Another beautiful day. Bright blue skies, peachy dawn, and clear as a bell. How can we not be exhilerated by the change in seasons, the change in time, the whiff of promise that this jolt into the season of the sun brings us. Nuf said.Its all just plain wonderful.
I am still reeling from LibertyFest yesterday. I am dreaming of patterns, floral patterns, all swirly and wonderful with my ink pen automatically drawing and drawing and drawing. However, there are pop up displays to design along with photoshopping everything for a publication we are working on, so the dreamy buzzy haze that I am in, needs to evaporate so as to talk about these things, testing for cancer and all sorts of "get real" topics are happening as we speak.
More on the bees.
There is a Lithuanian Bee Goddess, Austja, who is celebrated with feasts, dancing bees and the like. This is from www.thebeegoddess.com:
AUSTEJA (Austheia) is the Lithuanian Bee Goddess with whom some interesting rituals are connected. It was believed that bees chose their own homes according to how generous the farmer was; when a queen hived off, the people followed until she set up a new location, after which the two families were considered linked through "biciulyste", a kind of kinship-via-bee. Neither bees nor honey could be bought or sold, because they were gifts, not products.
The Lithuanian language hd several wrds for "death", one of which was used for both bees and people, other words for oher beiings. If a dead bee was found, it was buried in the Earth, not left unburied.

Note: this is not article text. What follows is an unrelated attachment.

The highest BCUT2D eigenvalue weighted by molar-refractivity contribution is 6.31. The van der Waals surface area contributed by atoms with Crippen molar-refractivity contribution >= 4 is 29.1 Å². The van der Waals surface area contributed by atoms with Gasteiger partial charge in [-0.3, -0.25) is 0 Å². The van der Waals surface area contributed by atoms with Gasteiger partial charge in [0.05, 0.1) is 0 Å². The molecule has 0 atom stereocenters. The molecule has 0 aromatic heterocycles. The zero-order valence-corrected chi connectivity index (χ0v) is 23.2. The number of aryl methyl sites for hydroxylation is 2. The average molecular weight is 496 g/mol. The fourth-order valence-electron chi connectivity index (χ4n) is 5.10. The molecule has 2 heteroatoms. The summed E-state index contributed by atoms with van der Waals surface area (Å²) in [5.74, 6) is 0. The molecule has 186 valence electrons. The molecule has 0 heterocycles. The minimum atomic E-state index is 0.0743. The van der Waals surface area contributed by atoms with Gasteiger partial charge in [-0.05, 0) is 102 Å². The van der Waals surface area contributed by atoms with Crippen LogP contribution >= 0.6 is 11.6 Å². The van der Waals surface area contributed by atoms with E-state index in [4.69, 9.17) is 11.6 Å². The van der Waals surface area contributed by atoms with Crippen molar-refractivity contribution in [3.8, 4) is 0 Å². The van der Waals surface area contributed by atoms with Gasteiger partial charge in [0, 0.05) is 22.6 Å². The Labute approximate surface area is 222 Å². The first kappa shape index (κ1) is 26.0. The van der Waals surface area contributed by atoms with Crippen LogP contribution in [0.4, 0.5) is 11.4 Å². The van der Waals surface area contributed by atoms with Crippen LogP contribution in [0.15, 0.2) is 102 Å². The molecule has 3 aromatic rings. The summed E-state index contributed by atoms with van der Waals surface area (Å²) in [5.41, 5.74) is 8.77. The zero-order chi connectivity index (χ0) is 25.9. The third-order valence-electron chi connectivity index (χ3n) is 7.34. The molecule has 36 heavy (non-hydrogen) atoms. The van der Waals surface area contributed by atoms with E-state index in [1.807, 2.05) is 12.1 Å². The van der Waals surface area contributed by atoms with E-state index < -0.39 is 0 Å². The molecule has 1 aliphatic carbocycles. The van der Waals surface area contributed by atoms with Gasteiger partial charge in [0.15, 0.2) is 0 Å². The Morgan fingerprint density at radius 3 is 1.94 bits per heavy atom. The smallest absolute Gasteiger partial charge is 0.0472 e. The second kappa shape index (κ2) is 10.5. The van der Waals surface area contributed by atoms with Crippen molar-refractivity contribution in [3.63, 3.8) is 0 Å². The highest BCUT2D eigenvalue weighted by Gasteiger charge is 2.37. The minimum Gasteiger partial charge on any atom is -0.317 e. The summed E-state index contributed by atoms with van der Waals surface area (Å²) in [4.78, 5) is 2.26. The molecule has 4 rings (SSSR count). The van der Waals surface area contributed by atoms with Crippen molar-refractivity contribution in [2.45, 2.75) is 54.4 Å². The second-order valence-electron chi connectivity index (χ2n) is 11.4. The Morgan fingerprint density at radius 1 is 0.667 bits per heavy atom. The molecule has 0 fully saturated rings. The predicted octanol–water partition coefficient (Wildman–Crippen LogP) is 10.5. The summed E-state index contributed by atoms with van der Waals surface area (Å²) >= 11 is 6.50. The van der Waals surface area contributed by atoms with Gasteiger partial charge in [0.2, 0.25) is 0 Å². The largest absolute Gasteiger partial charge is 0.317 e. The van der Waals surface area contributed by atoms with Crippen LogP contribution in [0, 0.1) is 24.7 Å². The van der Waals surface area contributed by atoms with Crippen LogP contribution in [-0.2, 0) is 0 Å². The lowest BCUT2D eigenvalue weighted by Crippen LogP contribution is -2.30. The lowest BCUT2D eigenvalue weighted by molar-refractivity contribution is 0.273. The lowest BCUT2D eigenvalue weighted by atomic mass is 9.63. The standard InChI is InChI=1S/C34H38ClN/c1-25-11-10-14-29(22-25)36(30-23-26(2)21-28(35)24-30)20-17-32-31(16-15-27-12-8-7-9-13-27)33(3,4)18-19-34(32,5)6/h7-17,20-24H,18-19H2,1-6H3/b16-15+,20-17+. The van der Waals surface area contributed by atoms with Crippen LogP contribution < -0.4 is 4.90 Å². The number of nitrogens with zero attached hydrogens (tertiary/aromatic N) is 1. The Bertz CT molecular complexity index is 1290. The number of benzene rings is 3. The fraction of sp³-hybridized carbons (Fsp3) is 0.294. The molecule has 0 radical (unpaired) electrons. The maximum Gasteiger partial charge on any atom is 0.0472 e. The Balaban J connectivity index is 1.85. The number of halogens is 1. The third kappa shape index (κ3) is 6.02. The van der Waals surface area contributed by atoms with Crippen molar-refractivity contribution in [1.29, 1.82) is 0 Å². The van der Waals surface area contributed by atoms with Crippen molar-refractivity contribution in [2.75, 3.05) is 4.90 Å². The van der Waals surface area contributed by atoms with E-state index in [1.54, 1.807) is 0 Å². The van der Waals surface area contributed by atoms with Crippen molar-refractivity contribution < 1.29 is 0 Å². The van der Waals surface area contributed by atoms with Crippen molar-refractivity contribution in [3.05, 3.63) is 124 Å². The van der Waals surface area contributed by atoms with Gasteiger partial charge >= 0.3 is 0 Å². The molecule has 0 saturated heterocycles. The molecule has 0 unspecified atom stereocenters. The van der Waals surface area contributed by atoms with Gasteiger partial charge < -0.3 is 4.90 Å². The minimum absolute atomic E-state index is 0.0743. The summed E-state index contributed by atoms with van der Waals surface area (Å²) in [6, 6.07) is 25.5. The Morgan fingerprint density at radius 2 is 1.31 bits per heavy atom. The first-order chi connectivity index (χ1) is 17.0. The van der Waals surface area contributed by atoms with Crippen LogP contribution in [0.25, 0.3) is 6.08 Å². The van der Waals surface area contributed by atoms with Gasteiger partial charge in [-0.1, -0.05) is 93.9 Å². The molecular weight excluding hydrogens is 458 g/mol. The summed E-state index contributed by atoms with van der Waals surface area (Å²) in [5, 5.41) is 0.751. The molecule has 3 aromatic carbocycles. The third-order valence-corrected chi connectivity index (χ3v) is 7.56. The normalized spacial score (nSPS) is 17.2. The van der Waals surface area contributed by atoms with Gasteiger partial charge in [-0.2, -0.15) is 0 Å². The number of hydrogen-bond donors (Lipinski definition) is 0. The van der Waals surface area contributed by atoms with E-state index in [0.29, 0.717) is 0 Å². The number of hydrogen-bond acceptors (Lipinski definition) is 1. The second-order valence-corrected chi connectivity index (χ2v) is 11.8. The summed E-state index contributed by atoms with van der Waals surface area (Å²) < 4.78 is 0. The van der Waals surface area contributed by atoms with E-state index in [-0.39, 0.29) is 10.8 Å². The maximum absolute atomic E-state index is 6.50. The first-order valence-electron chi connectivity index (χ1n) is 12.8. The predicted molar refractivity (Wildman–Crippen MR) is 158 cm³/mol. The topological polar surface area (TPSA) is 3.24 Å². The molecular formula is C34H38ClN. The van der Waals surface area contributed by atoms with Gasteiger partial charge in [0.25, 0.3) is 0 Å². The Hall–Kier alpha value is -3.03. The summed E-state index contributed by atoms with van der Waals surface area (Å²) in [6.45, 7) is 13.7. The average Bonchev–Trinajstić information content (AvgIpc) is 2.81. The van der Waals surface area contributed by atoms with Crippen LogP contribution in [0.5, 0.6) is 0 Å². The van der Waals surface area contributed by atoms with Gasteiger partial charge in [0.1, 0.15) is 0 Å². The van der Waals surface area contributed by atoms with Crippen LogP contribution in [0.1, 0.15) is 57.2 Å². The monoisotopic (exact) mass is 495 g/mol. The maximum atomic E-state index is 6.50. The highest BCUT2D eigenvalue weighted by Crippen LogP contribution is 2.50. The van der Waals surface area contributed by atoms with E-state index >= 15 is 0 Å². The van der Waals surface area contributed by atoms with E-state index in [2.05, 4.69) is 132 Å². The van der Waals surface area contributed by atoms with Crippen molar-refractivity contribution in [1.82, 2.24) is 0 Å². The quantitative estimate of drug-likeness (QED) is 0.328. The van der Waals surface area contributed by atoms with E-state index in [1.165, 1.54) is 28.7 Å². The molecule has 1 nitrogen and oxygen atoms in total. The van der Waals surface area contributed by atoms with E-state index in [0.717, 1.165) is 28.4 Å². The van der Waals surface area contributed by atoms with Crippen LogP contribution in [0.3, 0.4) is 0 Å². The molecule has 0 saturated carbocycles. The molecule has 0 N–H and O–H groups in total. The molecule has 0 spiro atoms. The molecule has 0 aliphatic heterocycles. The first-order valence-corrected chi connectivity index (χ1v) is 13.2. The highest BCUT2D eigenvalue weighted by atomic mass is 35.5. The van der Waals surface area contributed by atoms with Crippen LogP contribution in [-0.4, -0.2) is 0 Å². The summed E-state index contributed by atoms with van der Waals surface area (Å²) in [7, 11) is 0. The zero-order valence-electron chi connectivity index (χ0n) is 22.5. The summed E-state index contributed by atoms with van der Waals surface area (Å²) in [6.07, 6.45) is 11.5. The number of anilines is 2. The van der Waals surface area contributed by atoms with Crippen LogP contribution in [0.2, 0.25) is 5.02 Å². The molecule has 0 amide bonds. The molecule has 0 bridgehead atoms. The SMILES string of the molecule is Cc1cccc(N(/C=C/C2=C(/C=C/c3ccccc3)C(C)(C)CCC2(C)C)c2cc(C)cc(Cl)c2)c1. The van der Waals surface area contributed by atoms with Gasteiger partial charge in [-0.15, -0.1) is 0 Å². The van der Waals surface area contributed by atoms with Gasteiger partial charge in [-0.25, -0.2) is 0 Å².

Austeja's feast was iin August, and the festivities were believed attended by dancing bees.
Bring back biciulyste!
There is a Lithuanian museum: The Museum of Ancient Beekeeping which features:
The farmstead of the museum spreads on the hill at the Tauragnėlė Rill.
The Museum was set up in 1984 by the initiative of Bronius Kazlas.
Wooden sculptures around the museum tell the history of beekeeping in Lithuania. Their creator is carver Teofilis Patiejūnas.
In the museum you can learn about the protection of bee-hollows from bears and about different kinds of beehives, made of the trunks. Beehives of this kind were used in Lithuani from the 15th until the beginning of the 20th century. Some sculptures are beehives themselves: the God of bees Babilas and the goddess Austėja are representatives from Lithuanian mythology.
The main building was constructed in a traditional way. The beekeeping equipment and tools are presented here. The photographs will explain how to climb the tree to reach the bee hollow. Here you will find a beehive made of straw and many more interesting things. In the next building, which by its architectural style represents a granary, you will learn about melliferous herbs and bee products. In the barn you will find the tools which were used to make beehives.
Across the Tauragnėlė Rill you will arrive into the world of old myths. The wooden sculptures illustrate the origin of the bee in mythology of different cultures: Egyptians, American Indians and Lithuanians.
The Museum is departmental. Its holder is the Aukštaitija National Park.
So more to think about with pictures. This is a very lively topic.